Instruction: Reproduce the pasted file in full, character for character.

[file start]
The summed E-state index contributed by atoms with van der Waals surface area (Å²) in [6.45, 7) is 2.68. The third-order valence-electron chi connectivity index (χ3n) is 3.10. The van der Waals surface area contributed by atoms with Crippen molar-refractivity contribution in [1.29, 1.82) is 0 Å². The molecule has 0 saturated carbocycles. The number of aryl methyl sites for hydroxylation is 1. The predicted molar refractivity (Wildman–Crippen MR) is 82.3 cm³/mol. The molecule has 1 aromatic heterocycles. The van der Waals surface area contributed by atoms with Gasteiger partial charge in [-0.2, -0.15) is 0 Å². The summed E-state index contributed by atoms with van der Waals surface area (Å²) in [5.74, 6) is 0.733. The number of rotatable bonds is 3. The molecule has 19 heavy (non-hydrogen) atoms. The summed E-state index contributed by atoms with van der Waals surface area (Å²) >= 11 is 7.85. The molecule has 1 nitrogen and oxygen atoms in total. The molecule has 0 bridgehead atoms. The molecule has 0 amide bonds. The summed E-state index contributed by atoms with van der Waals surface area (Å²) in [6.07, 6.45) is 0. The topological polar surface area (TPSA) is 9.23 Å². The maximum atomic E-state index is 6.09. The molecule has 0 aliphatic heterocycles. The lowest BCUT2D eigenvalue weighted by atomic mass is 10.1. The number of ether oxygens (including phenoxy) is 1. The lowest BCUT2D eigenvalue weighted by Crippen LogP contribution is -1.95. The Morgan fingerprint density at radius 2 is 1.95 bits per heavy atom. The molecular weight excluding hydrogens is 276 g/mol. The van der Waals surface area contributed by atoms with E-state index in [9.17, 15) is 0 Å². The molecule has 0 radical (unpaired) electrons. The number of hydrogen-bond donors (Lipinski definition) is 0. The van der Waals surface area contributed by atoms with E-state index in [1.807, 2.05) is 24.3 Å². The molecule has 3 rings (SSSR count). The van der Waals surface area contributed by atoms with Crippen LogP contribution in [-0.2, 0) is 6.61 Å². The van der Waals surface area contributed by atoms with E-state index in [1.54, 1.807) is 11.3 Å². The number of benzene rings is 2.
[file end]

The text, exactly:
The summed E-state index contributed by atoms with van der Waals surface area (Å²) in [6.45, 7) is 2.68. The third-order valence-electron chi connectivity index (χ3n) is 3.10. The van der Waals surface area contributed by atoms with Crippen molar-refractivity contribution in [1.29, 1.82) is 0 Å². The molecule has 0 saturated carbocycles. The number of aryl methyl sites for hydroxylation is 1. The predicted molar refractivity (Wildman–Crippen MR) is 82.3 cm³/mol. The molecule has 1 aromatic heterocycles. The van der Waals surface area contributed by atoms with Gasteiger partial charge in [-0.2, -0.15) is 0 Å². The summed E-state index contributed by atoms with van der Waals surface area (Å²) in [5.74, 6) is 0.733. The number of rotatable bonds is 3. The molecule has 19 heavy (non-hydrogen) atoms. The summed E-state index contributed by atoms with van der Waals surface area (Å²) >= 11 is 7.85. The molecule has 1 nitrogen and oxygen atoms in total. The molecule has 0 bridgehead atoms. The molecule has 0 amide bonds. The summed E-state index contributed by atoms with van der Waals surface area (Å²) in [6.07, 6.45) is 0. The topological polar surface area (TPSA) is 9.23 Å². The maximum atomic E-state index is 6.09. The molecule has 0 aliphatic heterocycles. The lowest BCUT2D eigenvalue weighted by atomic mass is 10.1. The number of ether oxygens (including phenoxy) is 1. The lowest BCUT2D eigenvalue weighted by Crippen LogP contribution is -1.95. The Morgan fingerprint density at radius 2 is 1.95 bits per heavy atom. The molecular weight excluding hydrogens is 276 g/mol. The van der Waals surface area contributed by atoms with E-state index in [9.17, 15) is 0 Å². The molecule has 0 radical (unpaired) electrons. The number of hydrogen-bond donors (Lipinski definition) is 0. The van der Waals surface area contributed by atoms with E-state index in [1.807, 2.05) is 24.3 Å². The molecule has 3 rings (SSSR count). The van der Waals surface area contributed by atoms with Crippen LogP contribution in [-0.2, 0) is 6.61 Å². The van der Waals surface area contributed by atoms with E-state index in [1.54, 1.807) is 11.3 Å². The number of benzene rings is 2.